#NeverTrump and never #AlwaysTrump

Jonah Goldberg:

From the Left, I’m told that if I don’t crap out my spleen in panic every 20 minutes begging the Electoral College to “stop Trump” (by asking the House of Representatives to elect Trump), it means I have surrendered entirely and that I was never really “never Trump” in the first place.

This is nonsense. Liberals love to play this game where they define conservative principles for conservatives and then say that if you don’t adhere to them as liberals want, you’re a hypocrite. This was the essence of about 65 percent of Michael Kinsley’s “If conservatives were serious . . .” punditry.

From the Right, any time I say anything — and I mean anything — critical of Trump, I’m told it’s proof that I’m “bitter” or “biased” and that I can’t admit I was wrong about him, etc. I can go on TV and say that Trump has been brilliant at x and y but I’m still concerned about z, and all I’ll hear is the whistle of incoming ALL CAPS arrows: GET OVER IT! HE WON! GO AWAY NEVER TRUMPERS! HOW DO I TURN OFF CAPLOCK!!!111! Etc.

The thing is: Never Trump is over. Never Trump was about the GOP primary and the general election, not the presidency. The Left wants to claim it must be a permanent movement, denying the legitimacy of Trump’s election forever, or we were never serious. Well, that’s not what we — or at least I — signed up for.

But you know what is alive and well? Always Trump. These are the folks who think Trump must be defended and celebrated no matter what he does or says. In fairness, some of these people are still auditioning for jobs in the administration and know they must follow the rhetorical principle of “not one step backward.” But others are just normal Americans who love Trump and think that I’m somehow duty-bound to say I love him too, no matter what he does. Well, I didn’t sign up for that either.

Whenever I say this, someone shrieks at me about my “arrogance” or “hubris” — for reasons I truly cannot fathom. But I’ll say it again: I’m going to call ’em like I see ’em and wait and see if I was wrong about Trump. So far, I’ve said that most of his cabinet picks have been a pleasant and welcome surprise. But he’s also done plenty of things that make me feel like I had him pegged all along. We only have one president at a time — and the guy isn’t even president yet. I’ll give him a chance. But I won’t lie for him either.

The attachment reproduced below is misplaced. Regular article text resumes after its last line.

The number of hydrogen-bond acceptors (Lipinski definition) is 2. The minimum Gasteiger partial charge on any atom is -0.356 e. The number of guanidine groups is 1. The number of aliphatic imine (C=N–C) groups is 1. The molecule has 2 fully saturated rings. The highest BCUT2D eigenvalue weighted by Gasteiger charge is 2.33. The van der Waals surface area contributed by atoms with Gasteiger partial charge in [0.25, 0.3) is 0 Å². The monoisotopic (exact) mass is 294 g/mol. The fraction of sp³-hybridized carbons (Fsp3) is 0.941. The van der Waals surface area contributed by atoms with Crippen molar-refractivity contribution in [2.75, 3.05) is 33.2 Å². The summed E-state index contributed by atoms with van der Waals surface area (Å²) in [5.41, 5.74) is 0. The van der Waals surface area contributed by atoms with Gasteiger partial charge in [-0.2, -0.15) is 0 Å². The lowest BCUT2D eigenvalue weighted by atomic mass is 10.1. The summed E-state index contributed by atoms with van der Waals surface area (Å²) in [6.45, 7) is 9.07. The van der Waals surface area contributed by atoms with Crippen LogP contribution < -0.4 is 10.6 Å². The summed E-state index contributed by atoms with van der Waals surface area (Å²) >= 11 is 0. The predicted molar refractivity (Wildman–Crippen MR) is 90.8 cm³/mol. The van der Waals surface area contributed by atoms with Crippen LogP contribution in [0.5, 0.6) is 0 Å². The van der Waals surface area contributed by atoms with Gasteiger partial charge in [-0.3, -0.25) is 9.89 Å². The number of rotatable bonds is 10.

So, the other week a friend of mine — another columnist type — pointed something out to me. There are already plenty of opportunities to say “I told you so” about Trump, the problem is people don’t care. I’ve been writing for over a year about how conservatism is getting corrupted by populism and nationalism, but when everybody is a populist nationalist who do I get to say “I told you so” to?

As Charlie Sykes notes today, all of the “it’s a binary choice!” talk during the election forced Republicans not just to forgive Trump’s personal shortcomings and ideological deviations, but to embrace them. The hope was that after November 8, the same logic that forced people to embrace the lesser of two evils would also force them to recognize that the lesser of two evils is not great. That hasn’t happened. Instead, we get Mike Pence throwing shade at the free market and the supposed defenders of conservative orthodoxy defending industrial policy.

And now it’s Russia. Support for Putin among Republicans has grown by more than threefold since 2014. I wonder why? Do you think 37 percent of Republicans have studied the geopolitical situation closely and decided that Putin really isn’t such a bad sort? Is Russia Today, the Kremlin-funded cable-TV channel, really that persuasive?

Frankly, I resent the fact that I even feel the need to explain how Putin is a bad guy, doing bad things, so I’m just going to skip that part and assert it. What’s particularly galling, though, is to listen to the Always Trump pundits spin themselves into a Gordian knot trying to defend Trump’s bromantic putinphilia. Here’s a typical defense I’ve heard from many Always Trump pundits (that I’ll keep nameless, as I may see them at Fox’s Christmas party soon).

It usually starts with the charge of hypocrisy:

“First of all, wasn’t it President Obama who mocked Mitt Romney for calling Russia our No. 1 geopolitical foe?”

This is a fair, clean shot. Obama did beclown himself with his sick burn of Romney. And so did his defenders. But they can at least argue that events changed and so did their opinions. In other words, Obama & Co. are not necessarily hypocrites when they denounce Russia now, they’re merely implicitly conceding they were naïve partisan asses when they thought Russia was the bees knees for so long.

But then, often in the same breath, the Always Trumper pivots, saying there’s no evidence Russia did anything wrong and there’s nothing amiss whatsoever with Trump’s fondness for Putin.


Which is it? Were Obama & Co. wrong for mocking Romney or was Romney wrong for calling out Russia?

Trump and Romney fundamentally disagree about Russia. Using 2012 Romney to beat up 2016 Obama is fine, but it’s not a killer argument to do that while implicitly agreeing with 2012 Obama.

I repeat what I’ve written here before. Trump isn’t my president. Obama wasn’t my president. Hillary Clinton wouldn’t have been my president had she won. Presidents and politicians are supposed to represent us; we do not serve them. If you worship politicians — any politician — your morals and values suck.


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